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Date Created
2012

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Variability of elemental abundances in the local neighborhood and its effect on planetary systems

Description

As the detection of planets become commonplace around our neighboring stars, scientists can now begin exploring their possible properties and habitability. Using statistical analysis I determine a true range of elemental compositions amongst local stars and how this variation could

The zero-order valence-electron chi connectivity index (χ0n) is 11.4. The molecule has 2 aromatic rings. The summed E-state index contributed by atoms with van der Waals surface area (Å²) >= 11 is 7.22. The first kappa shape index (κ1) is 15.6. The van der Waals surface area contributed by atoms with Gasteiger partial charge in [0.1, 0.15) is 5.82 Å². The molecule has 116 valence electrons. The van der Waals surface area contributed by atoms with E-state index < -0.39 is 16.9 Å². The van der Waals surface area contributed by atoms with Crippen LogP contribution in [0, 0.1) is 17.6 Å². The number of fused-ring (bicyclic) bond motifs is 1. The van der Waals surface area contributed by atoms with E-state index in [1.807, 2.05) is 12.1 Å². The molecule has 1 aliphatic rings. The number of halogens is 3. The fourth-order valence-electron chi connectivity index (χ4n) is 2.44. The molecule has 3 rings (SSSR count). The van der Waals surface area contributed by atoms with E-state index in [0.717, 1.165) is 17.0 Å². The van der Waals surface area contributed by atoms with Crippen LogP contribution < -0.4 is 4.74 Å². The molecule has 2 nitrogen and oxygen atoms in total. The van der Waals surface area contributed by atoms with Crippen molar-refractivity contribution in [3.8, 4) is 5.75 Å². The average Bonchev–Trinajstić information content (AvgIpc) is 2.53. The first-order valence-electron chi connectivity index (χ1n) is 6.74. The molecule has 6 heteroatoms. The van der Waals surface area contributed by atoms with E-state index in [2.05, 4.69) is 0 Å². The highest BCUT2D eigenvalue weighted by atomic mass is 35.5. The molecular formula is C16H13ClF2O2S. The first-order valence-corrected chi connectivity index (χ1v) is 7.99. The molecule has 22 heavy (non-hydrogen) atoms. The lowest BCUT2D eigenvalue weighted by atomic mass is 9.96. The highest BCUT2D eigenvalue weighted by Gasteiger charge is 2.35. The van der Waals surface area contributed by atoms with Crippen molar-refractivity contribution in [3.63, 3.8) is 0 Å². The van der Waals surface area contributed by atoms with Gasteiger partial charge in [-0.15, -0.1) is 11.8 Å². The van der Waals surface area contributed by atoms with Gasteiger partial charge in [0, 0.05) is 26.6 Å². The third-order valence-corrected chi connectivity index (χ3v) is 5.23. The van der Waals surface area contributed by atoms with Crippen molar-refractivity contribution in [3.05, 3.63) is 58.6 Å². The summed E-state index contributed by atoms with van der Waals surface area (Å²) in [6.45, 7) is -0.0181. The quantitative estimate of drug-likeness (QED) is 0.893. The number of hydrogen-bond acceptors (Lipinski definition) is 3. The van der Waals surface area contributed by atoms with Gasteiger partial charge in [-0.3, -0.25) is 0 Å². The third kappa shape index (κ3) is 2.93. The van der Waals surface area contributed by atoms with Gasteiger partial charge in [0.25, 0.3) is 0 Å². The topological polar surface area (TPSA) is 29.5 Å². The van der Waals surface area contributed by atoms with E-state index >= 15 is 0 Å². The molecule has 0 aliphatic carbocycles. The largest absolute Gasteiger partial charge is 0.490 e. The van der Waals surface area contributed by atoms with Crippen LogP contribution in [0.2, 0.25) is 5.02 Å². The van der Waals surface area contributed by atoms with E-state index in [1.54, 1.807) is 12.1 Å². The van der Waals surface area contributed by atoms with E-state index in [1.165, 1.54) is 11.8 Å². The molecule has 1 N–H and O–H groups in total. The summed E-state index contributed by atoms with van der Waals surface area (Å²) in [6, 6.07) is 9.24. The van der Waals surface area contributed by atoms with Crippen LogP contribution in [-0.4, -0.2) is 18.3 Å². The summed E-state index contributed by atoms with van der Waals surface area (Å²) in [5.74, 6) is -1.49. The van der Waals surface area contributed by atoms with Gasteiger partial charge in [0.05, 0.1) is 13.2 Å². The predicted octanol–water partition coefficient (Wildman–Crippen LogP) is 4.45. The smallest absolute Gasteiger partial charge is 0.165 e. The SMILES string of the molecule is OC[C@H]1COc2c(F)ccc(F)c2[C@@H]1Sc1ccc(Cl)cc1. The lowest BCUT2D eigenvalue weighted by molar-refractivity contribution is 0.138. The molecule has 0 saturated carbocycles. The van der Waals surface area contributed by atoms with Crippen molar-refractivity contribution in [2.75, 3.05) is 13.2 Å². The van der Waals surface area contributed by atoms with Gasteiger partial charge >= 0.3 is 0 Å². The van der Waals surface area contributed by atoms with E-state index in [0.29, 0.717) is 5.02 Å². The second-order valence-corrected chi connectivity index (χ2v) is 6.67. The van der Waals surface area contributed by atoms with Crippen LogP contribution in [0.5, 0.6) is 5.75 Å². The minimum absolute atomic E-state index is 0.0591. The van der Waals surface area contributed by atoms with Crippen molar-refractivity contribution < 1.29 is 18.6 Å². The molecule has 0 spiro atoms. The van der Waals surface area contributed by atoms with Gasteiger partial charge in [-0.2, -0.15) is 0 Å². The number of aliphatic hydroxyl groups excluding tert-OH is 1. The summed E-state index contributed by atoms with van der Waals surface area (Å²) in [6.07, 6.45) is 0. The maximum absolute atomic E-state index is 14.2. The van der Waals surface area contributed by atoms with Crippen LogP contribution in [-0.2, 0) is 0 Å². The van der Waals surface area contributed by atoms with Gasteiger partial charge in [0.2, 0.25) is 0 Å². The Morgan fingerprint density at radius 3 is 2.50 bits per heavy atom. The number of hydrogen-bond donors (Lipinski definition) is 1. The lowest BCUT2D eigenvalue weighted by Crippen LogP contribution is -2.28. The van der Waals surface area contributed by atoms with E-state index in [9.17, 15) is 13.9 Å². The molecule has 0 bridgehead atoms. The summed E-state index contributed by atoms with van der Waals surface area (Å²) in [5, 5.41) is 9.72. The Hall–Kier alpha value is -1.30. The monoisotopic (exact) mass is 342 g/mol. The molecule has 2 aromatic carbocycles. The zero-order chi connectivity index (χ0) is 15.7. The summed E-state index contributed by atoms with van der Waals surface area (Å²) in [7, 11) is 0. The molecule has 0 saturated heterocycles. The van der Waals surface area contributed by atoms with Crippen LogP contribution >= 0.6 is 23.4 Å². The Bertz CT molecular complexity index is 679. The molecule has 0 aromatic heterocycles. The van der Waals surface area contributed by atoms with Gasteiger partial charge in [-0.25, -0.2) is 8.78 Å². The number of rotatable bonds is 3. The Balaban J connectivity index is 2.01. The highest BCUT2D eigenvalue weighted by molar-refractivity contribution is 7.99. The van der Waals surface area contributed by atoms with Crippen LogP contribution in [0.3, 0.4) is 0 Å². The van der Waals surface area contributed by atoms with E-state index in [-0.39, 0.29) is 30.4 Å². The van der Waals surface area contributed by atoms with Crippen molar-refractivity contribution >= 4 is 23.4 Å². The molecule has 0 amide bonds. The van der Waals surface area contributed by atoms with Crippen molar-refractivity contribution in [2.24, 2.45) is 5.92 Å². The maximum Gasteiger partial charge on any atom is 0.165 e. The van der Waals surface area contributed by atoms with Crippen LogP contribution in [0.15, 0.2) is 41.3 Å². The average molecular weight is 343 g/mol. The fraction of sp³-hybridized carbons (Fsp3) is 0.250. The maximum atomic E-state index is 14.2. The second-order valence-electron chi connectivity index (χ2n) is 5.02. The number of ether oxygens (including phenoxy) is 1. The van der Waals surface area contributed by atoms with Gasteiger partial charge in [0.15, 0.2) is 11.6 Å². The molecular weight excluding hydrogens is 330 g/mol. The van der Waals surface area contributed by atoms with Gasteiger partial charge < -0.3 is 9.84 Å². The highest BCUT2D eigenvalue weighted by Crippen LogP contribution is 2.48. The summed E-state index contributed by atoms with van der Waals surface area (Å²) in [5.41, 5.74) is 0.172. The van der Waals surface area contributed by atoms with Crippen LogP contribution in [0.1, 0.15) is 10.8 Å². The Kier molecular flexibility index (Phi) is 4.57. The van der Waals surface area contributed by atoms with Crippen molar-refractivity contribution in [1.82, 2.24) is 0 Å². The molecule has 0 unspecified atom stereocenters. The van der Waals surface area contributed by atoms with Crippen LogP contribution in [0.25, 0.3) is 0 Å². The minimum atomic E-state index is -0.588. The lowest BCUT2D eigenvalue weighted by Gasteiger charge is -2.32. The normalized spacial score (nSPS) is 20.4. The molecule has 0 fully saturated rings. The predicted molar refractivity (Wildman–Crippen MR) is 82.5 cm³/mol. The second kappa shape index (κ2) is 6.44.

As the detection of planets become commonplace around our neighboring stars, scientists can now begin exploring their possible properties and habitability. Using statistical analysis I determine a true range of elemental compositions amongst local stars and how this variation could affect possible planetary systems. Through calculating and analyzing the variation in elemental abundances of nearby stars, the actual range in stellar abundances can be determined using statistical methods. This research emphasizes the diversity of stellar elemental abundances and how that could affect the environment from which planets form. An intrinsic variation has been found to exist for almost all of the elements studied by most abundance-finding groups. Specifically, this research determines abundances for a set of 458 F, G, and K stars from spectroscopic planet hunting surveys for 27 elements, including: C, O, Na, Mg, Al, Si, S, Ca, Sc, Ti, V, Cr, Mn, Fe, Co, Ni, Cu, Zn, Y, Zr, Mo, Ba, La, Ce, Nd, Eu, and Hf. Abundances of the elements in many known exosolar planet host stars are calculated for the purpose investigating new ways to visualize how stellar abundances could affect planetary systems, planetary formation, and mineralogy. I explore the Mg/Si and C/O ratios as well as place these abundances on ternary diagrams with Fe. Lastly, I emphasize the unusual stellar abundance of τ Ceti. τ Ceti is measured to have 5 planets of Super-Earth masses orbiting in near habitable zone distances. Spectroscopic analysis finds that the Mg/Si ratio is extremely high (~2) for this star, which could lead to alterations in planetary properties. τ Ceti's low metallicity and oxygen abundance account for a change in the location of the traditional habitable zone, which helps clarify a new definition of habitable planets.